• If the person is single with no children, becoming the guardian of young children may not fit in with their life plan and may hinder their chances of entering into a long term relationship with someone. If that person is going through or has a history of relationship/marital difficulties, having the responsibility of raising more children may cause their relationship to irrevocably break down and then cause more upheaval for the children.
    • Does the person you are considering have other children? If so, would your child fit in or get lost in the shuffle? Will their house accommodate the extra children, or will they need to renovate, extend and/or move? If they already have children, will extra children mean that they will need to upgrade their vehicle to a bigger vehicle? Do the children currently undertake sporting or extra curricula activities which are expensive, or time consuming, and would be too much of a burden on the guardian/s?
  • Once parents have narrowed the list to a few key people, they should talk to the intended guardian/s about how they would feel about being named guardian of their child/children. Perhaps one person will express a clear desire to play this role, or a person they were considering may not be willing to take on the responsibility. These conversations may reveal feelings and attitudes that will help parents make their final decision.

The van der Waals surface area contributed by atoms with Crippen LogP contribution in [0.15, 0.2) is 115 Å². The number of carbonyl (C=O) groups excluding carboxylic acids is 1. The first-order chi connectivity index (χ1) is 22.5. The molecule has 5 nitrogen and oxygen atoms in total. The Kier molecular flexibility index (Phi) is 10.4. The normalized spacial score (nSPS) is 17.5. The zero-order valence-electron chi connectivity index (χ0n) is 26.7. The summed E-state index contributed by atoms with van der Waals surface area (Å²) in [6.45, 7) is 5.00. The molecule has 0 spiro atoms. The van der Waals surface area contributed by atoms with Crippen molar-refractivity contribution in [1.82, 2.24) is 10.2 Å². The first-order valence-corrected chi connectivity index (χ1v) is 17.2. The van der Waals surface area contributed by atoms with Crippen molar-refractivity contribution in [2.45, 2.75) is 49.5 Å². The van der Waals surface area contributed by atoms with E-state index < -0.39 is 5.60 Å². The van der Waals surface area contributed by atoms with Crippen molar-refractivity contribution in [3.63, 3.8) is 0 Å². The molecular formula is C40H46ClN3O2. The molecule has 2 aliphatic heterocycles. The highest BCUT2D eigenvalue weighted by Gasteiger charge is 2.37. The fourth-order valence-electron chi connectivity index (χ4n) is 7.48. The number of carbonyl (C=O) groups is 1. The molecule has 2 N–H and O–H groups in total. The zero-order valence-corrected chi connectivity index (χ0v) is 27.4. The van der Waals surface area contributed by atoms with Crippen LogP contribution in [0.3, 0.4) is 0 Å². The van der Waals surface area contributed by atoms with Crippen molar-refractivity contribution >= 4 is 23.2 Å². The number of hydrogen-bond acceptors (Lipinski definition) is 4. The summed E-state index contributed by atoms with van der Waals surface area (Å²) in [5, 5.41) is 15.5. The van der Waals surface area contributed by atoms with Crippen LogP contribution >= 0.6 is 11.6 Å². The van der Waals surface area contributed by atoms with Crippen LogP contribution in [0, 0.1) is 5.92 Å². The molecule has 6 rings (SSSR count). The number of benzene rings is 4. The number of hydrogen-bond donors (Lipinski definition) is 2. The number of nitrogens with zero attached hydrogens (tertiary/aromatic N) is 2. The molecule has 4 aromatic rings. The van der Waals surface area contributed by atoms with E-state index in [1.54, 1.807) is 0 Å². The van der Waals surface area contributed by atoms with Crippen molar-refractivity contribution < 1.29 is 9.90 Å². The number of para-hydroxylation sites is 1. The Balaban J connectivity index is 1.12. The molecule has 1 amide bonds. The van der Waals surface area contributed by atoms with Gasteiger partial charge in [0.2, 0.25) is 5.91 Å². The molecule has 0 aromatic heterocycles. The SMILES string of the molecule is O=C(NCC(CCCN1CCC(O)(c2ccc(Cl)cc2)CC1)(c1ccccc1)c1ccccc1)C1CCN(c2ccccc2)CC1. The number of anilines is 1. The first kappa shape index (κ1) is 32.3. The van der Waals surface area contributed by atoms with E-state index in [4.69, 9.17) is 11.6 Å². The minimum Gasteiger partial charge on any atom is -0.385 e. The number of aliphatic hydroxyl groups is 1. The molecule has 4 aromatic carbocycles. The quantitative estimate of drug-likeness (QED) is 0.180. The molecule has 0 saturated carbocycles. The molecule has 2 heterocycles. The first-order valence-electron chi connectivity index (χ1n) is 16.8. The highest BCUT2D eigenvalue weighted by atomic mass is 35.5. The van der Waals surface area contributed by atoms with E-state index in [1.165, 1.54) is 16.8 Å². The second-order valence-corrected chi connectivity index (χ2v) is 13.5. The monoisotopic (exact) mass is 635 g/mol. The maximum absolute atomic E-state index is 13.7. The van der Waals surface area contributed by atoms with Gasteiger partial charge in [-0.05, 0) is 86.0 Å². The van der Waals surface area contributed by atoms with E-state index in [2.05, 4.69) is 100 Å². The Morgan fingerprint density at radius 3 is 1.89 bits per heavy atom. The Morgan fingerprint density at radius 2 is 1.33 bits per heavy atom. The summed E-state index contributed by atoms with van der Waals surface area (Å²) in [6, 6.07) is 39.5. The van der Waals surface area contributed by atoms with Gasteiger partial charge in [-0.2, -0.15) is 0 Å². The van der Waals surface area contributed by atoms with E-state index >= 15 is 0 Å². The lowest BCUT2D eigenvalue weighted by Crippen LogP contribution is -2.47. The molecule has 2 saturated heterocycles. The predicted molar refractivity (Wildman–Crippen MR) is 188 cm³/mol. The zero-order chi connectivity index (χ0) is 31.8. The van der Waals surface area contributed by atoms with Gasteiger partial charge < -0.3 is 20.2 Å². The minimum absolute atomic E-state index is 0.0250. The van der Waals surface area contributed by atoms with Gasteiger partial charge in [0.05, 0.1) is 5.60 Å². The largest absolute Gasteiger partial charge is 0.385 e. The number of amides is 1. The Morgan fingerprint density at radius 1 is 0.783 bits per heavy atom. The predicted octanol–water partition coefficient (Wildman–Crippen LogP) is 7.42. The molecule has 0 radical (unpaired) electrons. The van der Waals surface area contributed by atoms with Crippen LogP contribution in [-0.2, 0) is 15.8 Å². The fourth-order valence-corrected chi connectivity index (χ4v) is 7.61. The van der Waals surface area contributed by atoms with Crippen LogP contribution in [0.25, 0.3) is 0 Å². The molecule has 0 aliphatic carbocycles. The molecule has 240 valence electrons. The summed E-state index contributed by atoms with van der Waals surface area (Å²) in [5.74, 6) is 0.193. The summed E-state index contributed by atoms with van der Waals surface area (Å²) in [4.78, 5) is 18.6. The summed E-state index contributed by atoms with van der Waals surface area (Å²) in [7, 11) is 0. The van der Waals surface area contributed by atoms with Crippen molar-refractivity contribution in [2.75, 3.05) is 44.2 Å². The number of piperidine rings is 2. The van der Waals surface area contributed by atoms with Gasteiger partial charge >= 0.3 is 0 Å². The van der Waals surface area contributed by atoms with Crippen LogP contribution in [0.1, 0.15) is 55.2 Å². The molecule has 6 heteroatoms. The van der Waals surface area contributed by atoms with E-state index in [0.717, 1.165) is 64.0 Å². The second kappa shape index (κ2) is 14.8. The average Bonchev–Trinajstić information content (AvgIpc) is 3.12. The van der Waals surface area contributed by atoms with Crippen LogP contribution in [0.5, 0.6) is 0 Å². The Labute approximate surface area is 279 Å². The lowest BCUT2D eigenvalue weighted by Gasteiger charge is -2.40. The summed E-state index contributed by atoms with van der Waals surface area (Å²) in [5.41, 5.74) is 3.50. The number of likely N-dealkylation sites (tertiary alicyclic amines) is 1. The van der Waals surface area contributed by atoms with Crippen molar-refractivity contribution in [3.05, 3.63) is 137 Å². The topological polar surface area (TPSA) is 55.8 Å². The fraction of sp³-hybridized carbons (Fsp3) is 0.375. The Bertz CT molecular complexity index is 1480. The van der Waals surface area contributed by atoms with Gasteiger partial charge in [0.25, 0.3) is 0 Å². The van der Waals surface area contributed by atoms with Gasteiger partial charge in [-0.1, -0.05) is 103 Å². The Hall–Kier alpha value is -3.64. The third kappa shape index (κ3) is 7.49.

• Guardianship can be flexible over time. If a person really wants their parents to be the guardian of their children now but fear that they will grow too old to handle the job, they can specify that they be designated guardians for a set period of time (until your child is 10, for example), after which responsibility passes to a sibling or friend. A switch like this can be difficult on children though, so people need to carefully consider the ramifications.
  • The person selected as guardian may have a huge task ahead. They would have to meet the child’s emotional and physical needs and raise that child to be a competent and fulfilled adult.

Can I appoint two guardians or joint guardians?

  • Yes, you are able to appoint more than one guardian. Joint guardians will be legally considered to have equal authority over the children which may result in an unwanted clash over the welfare of the child. It would be advisable to take this into account if you are considering joint guardians.
  • A more favourable alternative to joint guardians are ‘substitute guardians’. Substitute guardians are there to fill the position, should your original choice of guardian be unable or unwilling for some reason, to serve their role as guardian. Substitute guardians are also appointed via your Will and it would be wise to also follow the same procedures when considering your substitute as you did your first choice of guardian.